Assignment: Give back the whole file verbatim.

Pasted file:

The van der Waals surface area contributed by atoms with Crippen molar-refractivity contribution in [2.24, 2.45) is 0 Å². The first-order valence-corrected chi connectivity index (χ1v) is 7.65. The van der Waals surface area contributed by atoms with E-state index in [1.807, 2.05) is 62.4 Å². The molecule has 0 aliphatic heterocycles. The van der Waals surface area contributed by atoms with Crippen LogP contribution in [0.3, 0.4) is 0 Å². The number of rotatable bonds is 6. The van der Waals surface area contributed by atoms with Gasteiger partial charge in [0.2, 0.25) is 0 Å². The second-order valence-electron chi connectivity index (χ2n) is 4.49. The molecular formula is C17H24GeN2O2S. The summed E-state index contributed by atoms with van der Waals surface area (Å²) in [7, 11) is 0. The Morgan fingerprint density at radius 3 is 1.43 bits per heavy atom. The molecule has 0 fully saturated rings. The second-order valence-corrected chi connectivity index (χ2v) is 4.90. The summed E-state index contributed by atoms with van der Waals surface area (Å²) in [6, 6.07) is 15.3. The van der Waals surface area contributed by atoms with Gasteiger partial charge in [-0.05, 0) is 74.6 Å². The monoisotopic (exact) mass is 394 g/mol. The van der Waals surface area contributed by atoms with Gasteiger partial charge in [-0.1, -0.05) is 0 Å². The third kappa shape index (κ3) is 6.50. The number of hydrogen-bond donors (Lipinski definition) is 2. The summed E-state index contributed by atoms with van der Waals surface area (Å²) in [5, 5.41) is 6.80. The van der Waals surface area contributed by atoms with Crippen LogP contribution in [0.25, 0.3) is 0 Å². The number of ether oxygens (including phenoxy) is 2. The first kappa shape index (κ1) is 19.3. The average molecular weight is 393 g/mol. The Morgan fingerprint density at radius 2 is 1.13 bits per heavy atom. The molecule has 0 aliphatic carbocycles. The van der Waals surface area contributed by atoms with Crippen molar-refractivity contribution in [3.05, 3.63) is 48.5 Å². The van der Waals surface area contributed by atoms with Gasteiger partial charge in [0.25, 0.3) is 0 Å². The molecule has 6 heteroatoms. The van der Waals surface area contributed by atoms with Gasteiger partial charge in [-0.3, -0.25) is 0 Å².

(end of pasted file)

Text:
The van der Waals surface area contributed by atoms with Crippen molar-refractivity contribution in [2.24, 2.45) is 0 Å². The first-order valence-corrected chi connectivity index (χ1v) is 7.65. The van der Waals surface area contributed by atoms with E-state index in [1.807, 2.05) is 62.4 Å². The molecule has 0 aliphatic heterocycles. The van der Waals surface area contributed by atoms with Crippen LogP contribution in [0.3, 0.4) is 0 Å². The number of rotatable bonds is 6. The van der Waals surface area contributed by atoms with Gasteiger partial charge in [0.2, 0.25) is 0 Å². The second-order valence-electron chi connectivity index (χ2n) is 4.49. The molecular formula is C17H24GeN2O2S. The summed E-state index contributed by atoms with van der Waals surface area (Å²) in [7, 11) is 0. The Morgan fingerprint density at radius 3 is 1.43 bits per heavy atom. The molecule has 0 fully saturated rings. The second-order valence-corrected chi connectivity index (χ2v) is 4.90. The summed E-state index contributed by atoms with van der Waals surface area (Å²) in [6, 6.07) is 15.3. The van der Waals surface area contributed by atoms with Gasteiger partial charge in [-0.05, 0) is 74.6 Å². The monoisotopic (exact) mass is 394 g/mol. The van der Waals surface area contributed by atoms with Gasteiger partial charge in [-0.1, -0.05) is 0 Å². The third kappa shape index (κ3) is 6.50. The number of hydrogen-bond donors (Lipinski definition) is 2. The summed E-state index contributed by atoms with van der Waals surface area (Å²) in [5, 5.41) is 6.80. The van der Waals surface area contributed by atoms with Crippen LogP contribution in [0.25, 0.3) is 0 Å². The number of ether oxygens (including phenoxy) is 2. The first kappa shape index (κ1) is 19.3. The average molecular weight is 393 g/mol. The Morgan fingerprint density at radius 2 is 1.13 bits per heavy atom. The molecule has 0 aliphatic carbocycles. The van der Waals surface area contributed by atoms with Crippen molar-refractivity contribution in [3.05, 3.63) is 48.5 Å². The van der Waals surface area contributed by atoms with Gasteiger partial charge in [0.25, 0.3) is 0 Å². The molecule has 6 heteroatoms. The van der Waals surface area contributed by atoms with Gasteiger partial charge in [-0.3, -0.25) is 0 Å².